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Mar 15, 2016 12:59 PM CST
|For many years I've been plagued by deer feasting on my garden plants. This year I'm trying a product called Trico, manufactured by the Austrian company Kwizda Agro that has gotten a great reputation here in Sweden. People have been able to grow tulips in deer infested gardens and so on, you know, purely science fiction stuff |
I stopped growing most of the things deer like, but I'd love to be able to see crocuses bloom and not become decapitated by hungry deer, a tulip or two in the open garden would be nice and I've been heartbroken over when the deer started attacking my supposedly deer-resistant reticulated irises.
The active ingredient is 6.396% sheep fat. The product is water resistant once dried. The effect is supposed to persist 4-6 weeks. This was the main selling point to me as I wont be needing to reapply after rain.
A few days ago I treated crocuses and reticulated irises in full bloom and see no discoloration so far. Heuchera (what little that is left of them ) and daylily foliage has also been treated. Early days here and I'll try more plants as needed when they emerge. Hosta and lilies has never been eaten here and you can actually find hosta on some deer resistant lists in Sweden, which may seem weird, but so it is. I however plan to treat the martagon lilies(that are new to me) as soon as they appear. The reasoning here is that the foliage differs from normal lilies and deer are curios in nature - don't want them to discover a new delicacy!
Obviously hard to know if the stuff works or not. One could miss to treat a spot and the deer could go . Likewise no guarantee that the deer actually comes to visit, so may apply it all for nothing. I suspect one also would have to accept deer taking a few tastes here and there as they already are used to eating these plants.
What I can say so far is that the recommended dose of 25ml of Trico to 100ml water is very difficult to use in my 5 liter pressure sprayer as it simply is to little liquid for it. This dose is supposed to be enough to treat 100 square meters and that is just laughable, even if I were able to use it all. In Sweden this product is ecologically certified, yet one should avoid contact with skin, eyes, clothes and wear protective gloves...
Not sure if this product is available yet in the US and the rest of the world and what it would be called, or if its just out in Europe, but I want to mention this anyway as not everyone may be aware. This is no recommendation to buy the stuff in anyway, do your own research and so on.
Mar 15, 2016 5:29 PM CST
|Let me know how it works. I will try anything. If they do not sell it under the same name I am sure someone is using the same ingredients. I know I saw something that said it has animal blood and it makes the deer run.|
Mar 16, 2016 3:06 PM CST
|Of course! I'm going to post updates throughout the season |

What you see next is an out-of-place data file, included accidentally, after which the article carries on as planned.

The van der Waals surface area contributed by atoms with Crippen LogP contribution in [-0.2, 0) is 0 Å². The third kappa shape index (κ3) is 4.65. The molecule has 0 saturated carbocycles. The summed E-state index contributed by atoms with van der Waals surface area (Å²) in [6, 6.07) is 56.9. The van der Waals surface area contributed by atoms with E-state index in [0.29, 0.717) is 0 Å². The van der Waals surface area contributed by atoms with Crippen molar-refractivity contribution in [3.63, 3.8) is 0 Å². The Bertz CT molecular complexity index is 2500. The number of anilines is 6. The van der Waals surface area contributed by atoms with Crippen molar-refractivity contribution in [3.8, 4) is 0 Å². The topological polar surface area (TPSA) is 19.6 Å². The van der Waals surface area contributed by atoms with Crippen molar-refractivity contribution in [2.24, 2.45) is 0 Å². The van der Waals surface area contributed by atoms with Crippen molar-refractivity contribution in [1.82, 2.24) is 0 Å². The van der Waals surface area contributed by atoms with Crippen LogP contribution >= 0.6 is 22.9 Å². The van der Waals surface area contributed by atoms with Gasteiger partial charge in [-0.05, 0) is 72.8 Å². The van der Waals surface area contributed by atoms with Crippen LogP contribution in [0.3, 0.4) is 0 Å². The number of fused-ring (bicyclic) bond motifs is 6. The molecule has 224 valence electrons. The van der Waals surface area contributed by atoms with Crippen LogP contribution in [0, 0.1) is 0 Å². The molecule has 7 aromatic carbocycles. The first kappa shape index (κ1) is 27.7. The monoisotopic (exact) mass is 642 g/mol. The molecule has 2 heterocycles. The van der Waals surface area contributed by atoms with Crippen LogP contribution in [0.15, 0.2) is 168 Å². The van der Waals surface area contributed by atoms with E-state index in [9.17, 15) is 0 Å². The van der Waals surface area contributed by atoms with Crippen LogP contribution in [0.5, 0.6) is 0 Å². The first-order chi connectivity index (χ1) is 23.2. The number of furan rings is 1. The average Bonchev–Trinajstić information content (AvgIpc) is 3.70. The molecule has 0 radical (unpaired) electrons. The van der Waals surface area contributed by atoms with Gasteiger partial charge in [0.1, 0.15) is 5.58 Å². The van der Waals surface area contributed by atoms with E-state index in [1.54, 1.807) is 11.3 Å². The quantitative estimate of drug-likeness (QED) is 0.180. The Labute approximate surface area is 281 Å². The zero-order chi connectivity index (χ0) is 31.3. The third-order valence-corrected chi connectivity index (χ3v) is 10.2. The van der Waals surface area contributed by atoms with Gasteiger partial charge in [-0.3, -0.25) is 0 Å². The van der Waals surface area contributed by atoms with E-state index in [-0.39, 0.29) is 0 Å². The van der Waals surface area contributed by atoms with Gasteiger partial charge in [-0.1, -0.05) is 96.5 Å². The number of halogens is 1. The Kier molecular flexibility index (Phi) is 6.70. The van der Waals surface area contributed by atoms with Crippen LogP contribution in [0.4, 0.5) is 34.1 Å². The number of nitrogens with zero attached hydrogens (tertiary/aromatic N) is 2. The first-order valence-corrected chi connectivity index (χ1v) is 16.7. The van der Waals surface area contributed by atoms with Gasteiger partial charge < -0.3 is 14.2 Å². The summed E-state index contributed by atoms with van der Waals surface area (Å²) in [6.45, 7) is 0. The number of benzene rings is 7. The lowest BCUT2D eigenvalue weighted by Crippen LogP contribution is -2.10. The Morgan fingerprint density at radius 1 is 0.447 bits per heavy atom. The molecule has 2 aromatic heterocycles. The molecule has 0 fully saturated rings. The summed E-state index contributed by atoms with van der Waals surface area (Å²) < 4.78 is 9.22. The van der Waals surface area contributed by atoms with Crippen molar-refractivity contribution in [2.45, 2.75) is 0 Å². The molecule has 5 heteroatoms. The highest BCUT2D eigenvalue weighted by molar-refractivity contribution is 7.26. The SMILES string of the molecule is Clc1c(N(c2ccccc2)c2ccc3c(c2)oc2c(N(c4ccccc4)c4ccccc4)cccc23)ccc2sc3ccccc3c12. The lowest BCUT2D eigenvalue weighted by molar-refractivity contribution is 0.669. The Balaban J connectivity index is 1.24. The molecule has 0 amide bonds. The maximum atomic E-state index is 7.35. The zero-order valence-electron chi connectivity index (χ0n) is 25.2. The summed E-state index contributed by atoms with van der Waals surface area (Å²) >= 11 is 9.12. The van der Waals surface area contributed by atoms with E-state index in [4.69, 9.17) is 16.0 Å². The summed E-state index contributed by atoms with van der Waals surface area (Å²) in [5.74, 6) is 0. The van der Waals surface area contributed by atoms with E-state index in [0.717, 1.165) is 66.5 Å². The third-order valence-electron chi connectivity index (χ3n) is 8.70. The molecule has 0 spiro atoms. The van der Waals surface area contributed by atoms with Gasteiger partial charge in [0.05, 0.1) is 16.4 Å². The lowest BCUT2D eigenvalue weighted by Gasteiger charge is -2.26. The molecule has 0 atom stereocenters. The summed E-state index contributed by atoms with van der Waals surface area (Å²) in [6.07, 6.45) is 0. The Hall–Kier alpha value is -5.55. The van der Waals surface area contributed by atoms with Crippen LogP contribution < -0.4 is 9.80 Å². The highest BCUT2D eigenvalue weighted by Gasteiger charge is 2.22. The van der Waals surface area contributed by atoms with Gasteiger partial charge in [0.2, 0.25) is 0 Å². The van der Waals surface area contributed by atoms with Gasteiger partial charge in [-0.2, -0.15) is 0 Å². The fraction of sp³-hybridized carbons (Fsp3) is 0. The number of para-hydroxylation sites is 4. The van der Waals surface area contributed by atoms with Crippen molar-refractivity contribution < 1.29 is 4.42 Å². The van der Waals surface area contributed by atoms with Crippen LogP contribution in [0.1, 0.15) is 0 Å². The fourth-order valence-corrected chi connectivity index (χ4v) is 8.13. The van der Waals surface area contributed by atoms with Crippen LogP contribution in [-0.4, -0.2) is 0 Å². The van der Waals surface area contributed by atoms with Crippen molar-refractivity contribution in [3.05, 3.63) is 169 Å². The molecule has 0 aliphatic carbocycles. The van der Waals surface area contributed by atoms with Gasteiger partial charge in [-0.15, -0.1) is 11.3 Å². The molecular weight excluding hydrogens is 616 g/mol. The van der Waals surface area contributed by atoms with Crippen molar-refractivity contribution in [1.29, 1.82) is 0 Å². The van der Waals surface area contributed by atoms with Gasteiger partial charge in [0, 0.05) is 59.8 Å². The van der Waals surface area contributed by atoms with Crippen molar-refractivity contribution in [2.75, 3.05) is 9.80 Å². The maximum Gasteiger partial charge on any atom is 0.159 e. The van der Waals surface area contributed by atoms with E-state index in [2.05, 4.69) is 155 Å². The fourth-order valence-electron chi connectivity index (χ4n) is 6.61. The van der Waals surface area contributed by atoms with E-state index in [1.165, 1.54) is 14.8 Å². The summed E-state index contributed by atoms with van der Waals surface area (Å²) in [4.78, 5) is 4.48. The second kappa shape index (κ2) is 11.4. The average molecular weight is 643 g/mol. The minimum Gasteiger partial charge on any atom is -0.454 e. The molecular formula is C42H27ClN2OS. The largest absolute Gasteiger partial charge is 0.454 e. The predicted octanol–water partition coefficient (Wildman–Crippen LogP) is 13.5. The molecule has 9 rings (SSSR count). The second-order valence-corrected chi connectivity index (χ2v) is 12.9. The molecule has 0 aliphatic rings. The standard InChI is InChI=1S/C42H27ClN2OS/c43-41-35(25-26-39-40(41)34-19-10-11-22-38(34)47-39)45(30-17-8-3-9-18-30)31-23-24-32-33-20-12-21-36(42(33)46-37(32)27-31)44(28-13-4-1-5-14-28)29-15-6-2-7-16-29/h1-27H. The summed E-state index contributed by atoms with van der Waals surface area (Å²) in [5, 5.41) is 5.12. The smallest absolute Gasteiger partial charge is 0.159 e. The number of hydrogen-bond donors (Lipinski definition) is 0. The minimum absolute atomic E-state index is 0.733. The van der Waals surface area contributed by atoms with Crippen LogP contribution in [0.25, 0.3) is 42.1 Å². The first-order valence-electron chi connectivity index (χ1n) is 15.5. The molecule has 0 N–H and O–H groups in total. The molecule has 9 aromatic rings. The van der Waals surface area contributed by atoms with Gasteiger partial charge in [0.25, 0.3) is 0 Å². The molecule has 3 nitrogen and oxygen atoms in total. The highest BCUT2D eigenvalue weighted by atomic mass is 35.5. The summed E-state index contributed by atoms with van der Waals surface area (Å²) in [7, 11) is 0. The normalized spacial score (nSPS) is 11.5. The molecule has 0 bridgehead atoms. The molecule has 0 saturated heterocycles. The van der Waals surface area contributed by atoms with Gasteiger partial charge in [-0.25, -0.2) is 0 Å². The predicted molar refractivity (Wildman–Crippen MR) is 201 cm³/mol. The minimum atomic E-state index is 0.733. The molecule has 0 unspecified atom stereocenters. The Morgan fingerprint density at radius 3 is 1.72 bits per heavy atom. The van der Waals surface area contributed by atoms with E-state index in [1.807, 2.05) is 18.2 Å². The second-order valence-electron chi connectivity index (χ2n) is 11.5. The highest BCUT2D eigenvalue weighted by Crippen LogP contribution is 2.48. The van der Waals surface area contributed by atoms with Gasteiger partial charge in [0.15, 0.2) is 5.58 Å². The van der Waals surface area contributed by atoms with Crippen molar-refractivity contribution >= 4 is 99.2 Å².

There are indeed blood based products available. One of them, "Plantskydd" is actually from Sweden, but seems to be widely available in the US. I haven't tried it myself as I think there could be risk of discoloration of treated plants.
Mar 23, 2016 1:28 PM CST
|I will try anything. I have had the deer problem since I moved here 5 yrs ago. If there is a hosta they do not like I am not growing it. They love my hostas so do I but I like to look at them. I moved about a hundred from my old house. Some so big I had to use a dolly to move them.|
I wheeled this beauty up the hill to perfect spot. It was 5' wide 4' tall.
Got up the next morning and this is what it looked like.
Mar 23, 2016 2:15 PM CST
I believe deers taste varies widely even in between individuals and I'm aware about the problem you guys are having with hosta.
I can report that so far I had no damage at all on the spring bulbs and I have observed fresh deer tracks, not among the bulbs, but in the kitchen garden. I take this as positive, but obviously still to early to tell. I'll treat some more stuff this weekend, including a pot of blooming tulips from the greenhouse that will be put outside and see how the deer feel about this delicacy.
Mar 29, 2016 12:15 PM CST
|Due to rain I postponed the treatment of tulips one day in the cutting garden, thinking they probably were too small to be interesting for the deer. Big mistake and that very night they got to them .Not a total loss, but no fun as I lift and store these bulbs over summer every year so spend a lot of time on them. Usually I cover them with net. Also had some very minor damage to Scilla mischtschenkoana and to the magnolia (they can only reach the lower bloom buds now ) Obviously should have treated these before as this stuff can't work if you don't use it.|
A couple of treated pots with tulips outside, some with buds, some with blooms. So far so good. Three days for them now.
Mar 29, 2016 5:46 PM CST
|Keep us posted. |
I sprayed with my homemade deterrent because I went out and saw the daylily leaves were eaten. Then I put down some moth balls. First time trying them. I read somewhere that they do not like moth balls.